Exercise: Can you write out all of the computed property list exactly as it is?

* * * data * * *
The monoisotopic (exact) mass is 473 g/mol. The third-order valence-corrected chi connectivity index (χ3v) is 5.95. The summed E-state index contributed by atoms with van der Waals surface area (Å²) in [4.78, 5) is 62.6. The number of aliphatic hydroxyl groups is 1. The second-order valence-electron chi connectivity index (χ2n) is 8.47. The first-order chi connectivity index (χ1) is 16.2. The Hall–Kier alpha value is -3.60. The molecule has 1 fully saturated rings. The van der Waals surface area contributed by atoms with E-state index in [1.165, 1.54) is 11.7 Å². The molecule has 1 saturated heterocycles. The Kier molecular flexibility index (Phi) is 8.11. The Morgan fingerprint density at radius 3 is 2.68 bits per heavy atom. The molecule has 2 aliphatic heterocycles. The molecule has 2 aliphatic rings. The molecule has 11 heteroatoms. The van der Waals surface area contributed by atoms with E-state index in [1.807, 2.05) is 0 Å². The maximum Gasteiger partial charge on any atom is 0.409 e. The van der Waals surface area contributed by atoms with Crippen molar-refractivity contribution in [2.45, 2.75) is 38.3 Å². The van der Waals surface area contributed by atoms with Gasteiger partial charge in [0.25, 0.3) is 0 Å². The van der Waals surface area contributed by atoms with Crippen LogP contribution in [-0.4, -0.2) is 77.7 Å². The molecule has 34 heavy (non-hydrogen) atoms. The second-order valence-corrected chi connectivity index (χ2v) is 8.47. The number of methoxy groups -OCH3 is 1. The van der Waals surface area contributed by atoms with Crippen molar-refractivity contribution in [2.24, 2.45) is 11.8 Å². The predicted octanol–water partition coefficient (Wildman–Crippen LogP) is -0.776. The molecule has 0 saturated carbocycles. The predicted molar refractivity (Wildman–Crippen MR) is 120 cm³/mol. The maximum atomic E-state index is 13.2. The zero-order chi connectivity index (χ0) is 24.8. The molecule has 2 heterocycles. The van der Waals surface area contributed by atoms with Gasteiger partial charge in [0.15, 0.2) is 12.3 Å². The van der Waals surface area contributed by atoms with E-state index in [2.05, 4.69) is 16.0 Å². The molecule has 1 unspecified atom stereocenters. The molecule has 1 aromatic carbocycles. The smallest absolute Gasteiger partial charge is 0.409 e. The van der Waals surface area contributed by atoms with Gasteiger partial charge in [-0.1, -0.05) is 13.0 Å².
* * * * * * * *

The monoisotopic (exact) mass is 473 g/mol. The third-order valence-corrected chi connectivity index (χ3v) is 5.95. The summed E-state index contributed by atoms with van der Waals surface area (Å²) in [4.78, 5) is 62.6. The number of aliphatic hydroxyl groups is 1. The second-order valence-electron chi connectivity index (χ2n) is 8.47. The first-order chi connectivity index (χ1) is 16.2. The Hall–Kier alpha value is -3.60. The molecule has 1 fully saturated rings. The van der Waals surface area contributed by atoms with E-state index in [1.165, 1.54) is 11.7 Å². The molecule has 1 saturated heterocycles. The Kier molecular flexibility index (Phi) is 8.11. The Morgan fingerprint density at radius 3 is 2.68 bits per heavy atom. The molecule has 2 aliphatic heterocycles. The molecule has 2 aliphatic rings. The molecule has 11 heteroatoms. The van der Waals surface area contributed by atoms with E-state index in [1.807, 2.05) is 0 Å². The maximum Gasteiger partial charge on any atom is 0.409 e. The van der Waals surface area contributed by atoms with Crippen molar-refractivity contribution in [2.45, 2.75) is 38.3 Å². The van der Waals surface area contributed by atoms with Gasteiger partial charge in [0.25, 0.3) is 0 Å². The van der Waals surface area contributed by atoms with Crippen LogP contribution in [-0.4, -0.2) is 77.7 Å². The molecule has 34 heavy (non-hydrogen) atoms. The second-order valence-corrected chi connectivity index (χ2v) is 8.47. The number of methoxy groups -OCH3 is 1. The van der Waals surface area contributed by atoms with Crippen molar-refractivity contribution in [2.24, 2.45) is 11.8 Å². The predicted octanol–water partition coefficient (Wildman–Crippen LogP) is -0.776. The molecule has 0 saturated carbocycles. The predicted molar refractivity (Wildman–Crippen MR) is 120 cm³/mol. The maximum atomic E-state index is 13.2. The zero-order chi connectivity index (χ0) is 24.8. The molecule has 2 heterocycles. The van der Waals surface area contributed by atoms with Gasteiger partial charge in [0.15, 0.2) is 12.3 Å². The van der Waals surface area contributed by atoms with E-state index in [2.05, 4.69) is 16.0 Å². The molecule has 1 unspecified atom stereocenters. The molecule has 1 aromatic carbocycles. The smallest absolute Gasteiger partial charge is 0.409 e. The van der Waals surface area contributed by atoms with Gasteiger partial charge in [-0.1, -0.05) is 13.0 Å².